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The Kilburn White Horse, © Susan Wallace

June 22 – Fairytales Can Come True
The Kilburn White Horse
Kilburn White Horse photo gallery

Off we go into the Yorkshire countryside again; it's well past noon now, but we aren't hungry in the slightest. There's a lot to be said for a full cooked English breakfast. Road atlas at the ready, we head toward Fountains Abbey. It rains, it shines, it rains, it shines.

We talk about the wonders of Castle Howard as traffic whooshes by and soon we have another thing to ooh and ahh about – British drivers. The risks they take are incredible to us. It seems nothing for them to pass on a "blind summit" – a hill so steep that oncoming traffic isn't visible – but I suppose that's how they learned to drive.

Somewhere in the wilds of Yorkshire, with Robin's eyes on the road, and my nose between the pages of the atlas, Dana says "Look," from the back seat. Off in the distance on a hillside is a white horse. Not a horse walking nor a statue of a horse, but embedded in the side of the hill, a huge white limestone horse. Luckily a farm drive is not too far up the road, so we pull in. We greet the sheep who stare stupidly at us, as if to say "more tourists," then walk back along the road to get a better view.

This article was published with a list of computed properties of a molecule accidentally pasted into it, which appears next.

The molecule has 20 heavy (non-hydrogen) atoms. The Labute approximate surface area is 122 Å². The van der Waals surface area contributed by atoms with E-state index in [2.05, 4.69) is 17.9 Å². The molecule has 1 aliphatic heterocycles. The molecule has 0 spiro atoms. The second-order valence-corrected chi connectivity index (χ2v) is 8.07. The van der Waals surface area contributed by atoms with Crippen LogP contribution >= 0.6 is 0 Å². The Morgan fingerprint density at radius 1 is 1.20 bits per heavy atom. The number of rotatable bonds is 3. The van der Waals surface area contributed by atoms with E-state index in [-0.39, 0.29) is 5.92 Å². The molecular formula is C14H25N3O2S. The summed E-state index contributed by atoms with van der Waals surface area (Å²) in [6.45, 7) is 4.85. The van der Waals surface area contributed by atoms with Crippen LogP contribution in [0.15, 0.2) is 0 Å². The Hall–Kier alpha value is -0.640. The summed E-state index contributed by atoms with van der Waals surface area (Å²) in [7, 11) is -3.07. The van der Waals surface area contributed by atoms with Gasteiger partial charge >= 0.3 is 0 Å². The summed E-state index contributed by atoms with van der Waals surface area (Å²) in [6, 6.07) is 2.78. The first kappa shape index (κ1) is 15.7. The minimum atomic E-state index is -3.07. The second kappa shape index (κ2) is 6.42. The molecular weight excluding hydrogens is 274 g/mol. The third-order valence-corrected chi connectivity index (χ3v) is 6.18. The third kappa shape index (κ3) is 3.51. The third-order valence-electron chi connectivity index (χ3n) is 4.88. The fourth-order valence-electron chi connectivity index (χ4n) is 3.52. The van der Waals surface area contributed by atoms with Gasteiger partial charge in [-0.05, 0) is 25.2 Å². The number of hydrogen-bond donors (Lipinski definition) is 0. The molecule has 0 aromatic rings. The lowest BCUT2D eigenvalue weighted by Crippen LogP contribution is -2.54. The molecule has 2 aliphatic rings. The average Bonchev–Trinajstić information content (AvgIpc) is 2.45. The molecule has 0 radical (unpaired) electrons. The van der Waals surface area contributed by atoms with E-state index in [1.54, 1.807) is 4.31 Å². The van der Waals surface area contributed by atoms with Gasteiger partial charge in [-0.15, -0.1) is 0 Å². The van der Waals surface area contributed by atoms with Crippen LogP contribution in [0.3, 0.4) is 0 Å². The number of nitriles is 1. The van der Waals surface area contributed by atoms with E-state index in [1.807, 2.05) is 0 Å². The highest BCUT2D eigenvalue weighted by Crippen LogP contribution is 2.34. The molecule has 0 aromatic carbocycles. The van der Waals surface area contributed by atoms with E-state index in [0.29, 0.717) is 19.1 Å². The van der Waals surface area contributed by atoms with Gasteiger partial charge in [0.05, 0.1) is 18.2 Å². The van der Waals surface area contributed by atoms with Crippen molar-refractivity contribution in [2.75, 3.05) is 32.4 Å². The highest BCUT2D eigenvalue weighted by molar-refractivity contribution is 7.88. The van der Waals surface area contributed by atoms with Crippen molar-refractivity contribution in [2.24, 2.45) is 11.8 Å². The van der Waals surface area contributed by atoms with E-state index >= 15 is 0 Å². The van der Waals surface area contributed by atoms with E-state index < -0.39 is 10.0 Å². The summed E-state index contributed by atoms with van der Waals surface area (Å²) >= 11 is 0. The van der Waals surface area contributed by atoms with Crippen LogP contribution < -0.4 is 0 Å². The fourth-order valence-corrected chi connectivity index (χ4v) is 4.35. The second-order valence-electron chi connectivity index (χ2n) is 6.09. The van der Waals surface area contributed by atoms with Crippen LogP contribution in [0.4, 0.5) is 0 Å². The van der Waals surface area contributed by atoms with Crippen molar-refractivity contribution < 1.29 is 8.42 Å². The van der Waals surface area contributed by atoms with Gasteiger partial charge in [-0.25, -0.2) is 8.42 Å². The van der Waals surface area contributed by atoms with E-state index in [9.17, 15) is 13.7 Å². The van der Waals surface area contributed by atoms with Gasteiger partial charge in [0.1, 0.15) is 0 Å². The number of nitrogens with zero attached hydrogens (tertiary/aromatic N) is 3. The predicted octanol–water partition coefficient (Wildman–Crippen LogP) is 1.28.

I had read and seen pictures of the Cerne Giant in the south of England, but had never heard of a horse. I learn later, from a close-up view, that the horse is called the Kilburn White Horse. The figure was cut into the side of the hill in 1857 by Thomas Taylor, a native of the village of Kilburn nearby. In 1925 a restoration fund was subscribed by the readers of the Yorkshire Evening post and the sum of £100 was invested to provide for the triennial grooming of the figure. I am a little disappointed when I read this sign at the base of the hill several days later. I so want it to be an ancient carving, but it is still very cool and a complete surprise; our first real "discovery".

We snap our pictures at the roadside, zooming in with long lenses as much as possible, say good-bye to the sheep, who are bored by our presence, and climb back in the car. Off to Fountains Abbey we go.

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